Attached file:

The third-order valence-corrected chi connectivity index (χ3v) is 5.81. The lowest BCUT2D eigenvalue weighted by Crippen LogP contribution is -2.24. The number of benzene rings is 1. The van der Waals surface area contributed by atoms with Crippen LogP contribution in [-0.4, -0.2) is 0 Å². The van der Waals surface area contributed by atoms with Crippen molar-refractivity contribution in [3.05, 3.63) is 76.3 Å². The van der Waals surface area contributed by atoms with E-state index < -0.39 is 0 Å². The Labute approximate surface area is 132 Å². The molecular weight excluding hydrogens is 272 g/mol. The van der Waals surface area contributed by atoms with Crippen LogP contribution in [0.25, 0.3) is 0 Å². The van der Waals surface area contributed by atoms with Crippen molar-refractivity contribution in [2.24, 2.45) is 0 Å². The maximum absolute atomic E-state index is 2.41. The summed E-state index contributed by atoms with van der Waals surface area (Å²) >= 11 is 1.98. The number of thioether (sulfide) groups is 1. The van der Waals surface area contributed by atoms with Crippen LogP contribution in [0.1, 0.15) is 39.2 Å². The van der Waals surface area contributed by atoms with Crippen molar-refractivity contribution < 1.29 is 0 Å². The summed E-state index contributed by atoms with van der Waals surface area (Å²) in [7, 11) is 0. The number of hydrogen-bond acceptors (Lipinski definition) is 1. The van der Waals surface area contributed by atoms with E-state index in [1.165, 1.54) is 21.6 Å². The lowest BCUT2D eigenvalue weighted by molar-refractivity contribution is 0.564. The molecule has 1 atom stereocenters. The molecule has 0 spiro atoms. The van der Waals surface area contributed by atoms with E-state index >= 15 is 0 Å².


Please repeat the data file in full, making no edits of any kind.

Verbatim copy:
The third-order valence-corrected chi connectivity index (χ3v) is 5.81. The lowest BCUT2D eigenvalue weighted by Crippen LogP contribution is -2.24. The number of benzene rings is 1. The van der Waals surface area contributed by atoms with Crippen LogP contribution in [-0.4, -0.2) is 0 Å². The van der Waals surface area contributed by atoms with Crippen molar-refractivity contribution in [3.05, 3.63) is 76.3 Å². The van der Waals surface area contributed by atoms with E-state index < -0.39 is 0 Å². The Labute approximate surface area is 132 Å². The molecular weight excluding hydrogens is 272 g/mol. The van der Waals surface area contributed by atoms with Crippen LogP contribution in [0.25, 0.3) is 0 Å². The van der Waals surface area contributed by atoms with Crippen molar-refractivity contribution in [2.24, 2.45) is 0 Å². The maximum absolute atomic E-state index is 2.41. The summed E-state index contributed by atoms with van der Waals surface area (Å²) >= 11 is 1.98. The number of thioether (sulfide) groups is 1. The van der Waals surface area contributed by atoms with Crippen LogP contribution in [0.1, 0.15) is 39.2 Å². The van der Waals surface area contributed by atoms with Crippen molar-refractivity contribution < 1.29 is 0 Å². The summed E-state index contributed by atoms with van der Waals surface area (Å²) in [7, 11) is 0. The number of hydrogen-bond acceptors (Lipinski definition) is 1. The van der Waals surface area contributed by atoms with E-state index in [1.165, 1.54) is 21.6 Å². The lowest BCUT2D eigenvalue weighted by molar-refractivity contribution is 0.564. The molecule has 1 atom stereocenters. The molecule has 0 spiro atoms. The van der Waals surface area contributed by atoms with E-state index >= 15 is 0 Å².